What made you want to do something like this live? Aren’t there many risks involved? What are the rewards?

HS: I think the importance of doing it live is to show to the audience that there are no tricks. We’re not doing things in post. There’s nothing being done with cameras. We want the audience to have the same experience of the adventure that we are having, because this is a very straightforward … we might not actually see or envision anything. There is a risk, as you would expect at any live event. We’re pretty well assured, talking to the family, that there’s a lot of activity. But we want the viewer to see what we’re seeing in real time. I think that’s very important, given the journalistic integrity that we think has to accompany something like this.

How important are live stunts to the TV landscape right now?

HS: I think the live part is an element of it for sure. But this is more about storytelling than anything else. And I think DA benefits, as do some of other networks like ID, from fundamentally great stories. And that’s what this really is. It happens to be an exploration, it happens to be the means of it—the exhibition of it is live. But the fact is that this is a fascinating moment that I think anybody would want to be a part of. And certainly in the production of that moment—making it live and indicating that you are there with us and nothing else is transpiring, I think helps the show.

How have you prepared for this?

HS: That’s a very important point. Let me go back for a second. To the extent that this is in Cablefax. I’d almost use this forum of Cablefax to suggest that Cablefax’s readers don’t necessarily watch this show. We don’t know what’s going to happen. It’s a dangerous moment in television when you can’t predict what will happen. And given that it’s an older audience, we feel a responsibility, and we’ll indeed have a warning on the show saying this is indeed going to be an unusual 2 hours, given the fact that it’s virtually unedited, that it’s virtually live coverage, and we don’t know what’s going to happen. So without the benefit of medical supervision, we’d almost encourage your readers not to watch the show. On the other hand, for those who are participating in the exorcism, the team, the priest, and what have you, we will have ambulances standing by and medical assistance as necessary.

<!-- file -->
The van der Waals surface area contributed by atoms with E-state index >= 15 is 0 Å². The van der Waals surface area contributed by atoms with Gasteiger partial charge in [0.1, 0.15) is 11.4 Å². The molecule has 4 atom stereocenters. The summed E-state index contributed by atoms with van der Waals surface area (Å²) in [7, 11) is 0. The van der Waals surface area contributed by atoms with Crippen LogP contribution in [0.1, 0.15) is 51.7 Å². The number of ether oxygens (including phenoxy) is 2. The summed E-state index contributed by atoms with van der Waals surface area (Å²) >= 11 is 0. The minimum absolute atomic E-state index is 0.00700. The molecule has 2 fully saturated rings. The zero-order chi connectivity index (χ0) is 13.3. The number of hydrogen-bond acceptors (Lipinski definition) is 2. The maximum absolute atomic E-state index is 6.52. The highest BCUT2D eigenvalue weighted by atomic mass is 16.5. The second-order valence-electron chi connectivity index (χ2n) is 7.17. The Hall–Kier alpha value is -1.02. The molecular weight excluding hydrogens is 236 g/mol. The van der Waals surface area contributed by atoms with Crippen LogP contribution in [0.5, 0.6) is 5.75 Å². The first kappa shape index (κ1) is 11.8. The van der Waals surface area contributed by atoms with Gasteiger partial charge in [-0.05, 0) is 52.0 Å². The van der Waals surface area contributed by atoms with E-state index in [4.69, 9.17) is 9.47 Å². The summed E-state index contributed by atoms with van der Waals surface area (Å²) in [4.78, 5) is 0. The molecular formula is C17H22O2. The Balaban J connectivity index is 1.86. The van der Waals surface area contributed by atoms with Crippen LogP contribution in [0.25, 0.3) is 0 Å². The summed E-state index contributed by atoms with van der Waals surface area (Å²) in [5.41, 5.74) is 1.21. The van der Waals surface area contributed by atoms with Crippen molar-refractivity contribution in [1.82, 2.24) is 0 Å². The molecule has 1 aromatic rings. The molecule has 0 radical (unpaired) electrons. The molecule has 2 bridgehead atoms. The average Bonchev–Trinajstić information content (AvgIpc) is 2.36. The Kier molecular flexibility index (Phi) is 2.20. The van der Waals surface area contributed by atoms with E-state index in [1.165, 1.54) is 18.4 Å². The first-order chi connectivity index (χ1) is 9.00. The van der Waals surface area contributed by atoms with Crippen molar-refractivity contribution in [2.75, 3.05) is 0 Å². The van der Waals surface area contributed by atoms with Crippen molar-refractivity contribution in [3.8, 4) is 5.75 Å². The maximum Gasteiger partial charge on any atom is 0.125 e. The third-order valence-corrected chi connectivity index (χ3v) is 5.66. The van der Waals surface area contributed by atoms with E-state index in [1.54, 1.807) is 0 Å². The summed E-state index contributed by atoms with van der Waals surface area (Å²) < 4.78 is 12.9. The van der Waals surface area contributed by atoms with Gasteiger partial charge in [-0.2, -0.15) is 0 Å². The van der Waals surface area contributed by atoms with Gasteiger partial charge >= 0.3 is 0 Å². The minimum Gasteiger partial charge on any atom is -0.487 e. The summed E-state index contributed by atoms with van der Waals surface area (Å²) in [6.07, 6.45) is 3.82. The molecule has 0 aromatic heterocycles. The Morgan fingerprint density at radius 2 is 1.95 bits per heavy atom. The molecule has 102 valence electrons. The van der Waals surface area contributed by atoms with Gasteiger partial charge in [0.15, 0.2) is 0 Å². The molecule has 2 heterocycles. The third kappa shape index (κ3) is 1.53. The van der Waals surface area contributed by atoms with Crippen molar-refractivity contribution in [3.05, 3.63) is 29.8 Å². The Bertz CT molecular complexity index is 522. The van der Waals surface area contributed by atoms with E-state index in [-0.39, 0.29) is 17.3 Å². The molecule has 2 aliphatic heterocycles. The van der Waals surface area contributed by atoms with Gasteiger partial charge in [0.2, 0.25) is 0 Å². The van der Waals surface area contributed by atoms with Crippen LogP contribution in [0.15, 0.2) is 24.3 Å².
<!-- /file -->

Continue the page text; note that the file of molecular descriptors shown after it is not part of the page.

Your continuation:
Do you get a sense that people who watch this stuff believe in it or are more curious and fascinated?

HS: Let me tell you why I watch it personally and why we get the kind of audience that we do—not only as a leader, but THE leader in content that is paranormal—stories Thursday night, Friday, Saturday and Sunday. I go back to the fundamental point that 60% of Americans today believe in ghosts. And more than half of that 60% say that they have experienced personally the presence of a spirit, seeing a ghost, or some experience. So it’s an amazingly widespread phenomenon. For those like myself—I’m fascinated with the people who believe in it, and I think we can look at it from another perspective in the case of Friday night’s show… and truly wonder, regardless of religion, what life is like after death. What is out there after we pass? And I think this raises legitimate questions about that subject. So I think you’ve got an amazingly broad spectrum of interest.

LG: And I think also, with younger viewers, millennials, what we found is that they believe in spirituality, so ghosts and aliens and all these things can fall under that bucket.

Will you do this again? or is this a one-off?

We certainly continue to explore the genre in general. Given our leadership position here, we’ll continue to stretch the envelope. We may do it with live events. It’s going to be hard to exceed the level of interest that this has generated, and hard because of the timing in and around Halloween, and the 66th anniversary, but we’ll certainly continue the tradition here.

The Daily